The designated hitter has been in the American League since 1973, and it probably won't be much longer before it's in the National League, too. Now that interleague play is an everyday thing, it's just not practical for MLB's two leagues to play by different sets of rules.
But having pitchers bat for themselves in National League games (and in games at National League parks) isn't just impractical in this day and age. It's also as dangerous as it's ever been.
Isn't that right, Ryan Vogelsong?
If you missed it, the San Francisco Giants veteran right-hander took a wild swing at an inside fastball from Washington Nationals reliever Craig Stammen on Monday night. Instead of hitting the bat, the pitch hit Vogelsong on his moneymaker.
Pain ensued. Lots of it. And eventually the word came down from the Giants: two broken bones and a dislocated joint in Vogelsong's pinkie finger. He's expected to be out four to six weeks.
That was the perfect word to describe the situation as it was unfolding on Monday night. It's always a bad time whenever a pitcher gets hurt doing something other than pitching, but Vogelsong's injury felt like a particularly hard punch to the gut, because he was in the middle of his best start all season. Through five innings, he had held the Nats scoreless on three hits and a walk.
It took about, oh, five seconds after Vogelsong's first grimace for the DH talk to start. Jason Collette of Baseball Prospectus hit the nail on the head in his response to CSN Bay Area's Joe Stiglich:
Jason Collette @jasoncollette
DH, now RT @joestiglich: Oh boy ... Looked like Vogelsong got hit on right hand while swinging at a pitch. He's coming out of game #SFGiants5/21/2013, 4:00:01 AM
Here's where the argument begins, and there's no straddling the fence with this one. You either see the logic of having the DH in the National League, or your opinion is that it's one of the worst things to ever happen to baseball and that National League baseball is just fine as is, thank you very much.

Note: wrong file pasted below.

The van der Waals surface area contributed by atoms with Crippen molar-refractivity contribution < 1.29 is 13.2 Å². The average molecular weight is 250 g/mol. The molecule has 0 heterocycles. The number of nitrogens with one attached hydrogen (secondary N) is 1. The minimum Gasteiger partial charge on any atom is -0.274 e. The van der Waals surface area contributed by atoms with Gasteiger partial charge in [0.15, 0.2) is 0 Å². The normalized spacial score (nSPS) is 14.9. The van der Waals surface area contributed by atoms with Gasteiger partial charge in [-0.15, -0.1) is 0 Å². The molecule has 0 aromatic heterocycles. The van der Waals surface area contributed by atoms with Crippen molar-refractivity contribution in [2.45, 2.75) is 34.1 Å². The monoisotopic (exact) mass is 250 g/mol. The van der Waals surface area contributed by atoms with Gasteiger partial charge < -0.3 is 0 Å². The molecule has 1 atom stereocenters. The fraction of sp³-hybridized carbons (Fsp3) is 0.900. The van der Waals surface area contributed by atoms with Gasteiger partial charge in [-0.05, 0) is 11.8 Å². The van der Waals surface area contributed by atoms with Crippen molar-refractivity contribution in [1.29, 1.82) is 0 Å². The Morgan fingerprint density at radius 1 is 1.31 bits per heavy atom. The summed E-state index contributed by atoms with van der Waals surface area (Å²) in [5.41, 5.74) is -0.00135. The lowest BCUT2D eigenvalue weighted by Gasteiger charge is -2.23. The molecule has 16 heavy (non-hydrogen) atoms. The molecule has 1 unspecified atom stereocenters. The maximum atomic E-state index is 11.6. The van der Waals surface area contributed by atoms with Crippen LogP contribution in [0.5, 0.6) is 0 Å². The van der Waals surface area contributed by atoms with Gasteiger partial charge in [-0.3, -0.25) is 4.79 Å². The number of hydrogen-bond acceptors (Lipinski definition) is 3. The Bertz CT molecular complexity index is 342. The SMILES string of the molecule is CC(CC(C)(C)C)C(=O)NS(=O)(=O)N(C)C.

Note the key words here: "logic" and "opinion."
Vogelsong's injury highlights one of the primary reasons the DH belongs in the National League. Do that, and National League pitchers—and, to a lesser extent, American League pitchers in NL parks—are kept much safer. If they were to be barred from hitting for themselves, they wouldn't be at risk of getting hurt swinging the bat, getting hit by a pitch or by running the bases.
Taking pitchers as far out of harm's way as possible makes more sense than ever now. Vogelsong is only making $5 million this year, but across the league we're seeing more and more pitchers sign on for $15 or $20 million per season. There's at least one general manager out there who's worried about how safe that money is when the pitcher in which it's invested is at bat.
Here's what Milwaukee Brewers GM Doug Melvin told ESPN's Jayson Stark last month:
Now, when we're starting to pay pitchers $20 million a year, don't we have to start thinking more about whether we want pitchers hitting? When you think about the competitiveness of a Zack Greinke or a [Clayton] Kershaw when he's hitting, there's a danger of those guys overdoing it in any at-bat and getting hurt. Think about the money factor. If Felix Hernandez were to get hurt, it would be devastating to Seattle -- to their season, to their franchise, to their fan base. A guy like that, he's a draw. When he pitches, people come to the park. I know I get nervous every time a pitcher squares around to bunt, even guys we're not paying $20 million.
Is it common for National League pitchers to get hurt doing something other than pitching?
No, not really. Examples come to mind, but it's not like there's an epidemic going on.
But there doesn't need to be one in this case. Pitchers are paid to pitch. If they're going to get hurt, it should be doing that. Even one injury to a pitcher at the plate or on the basepaths throughout the course of a season is one too many.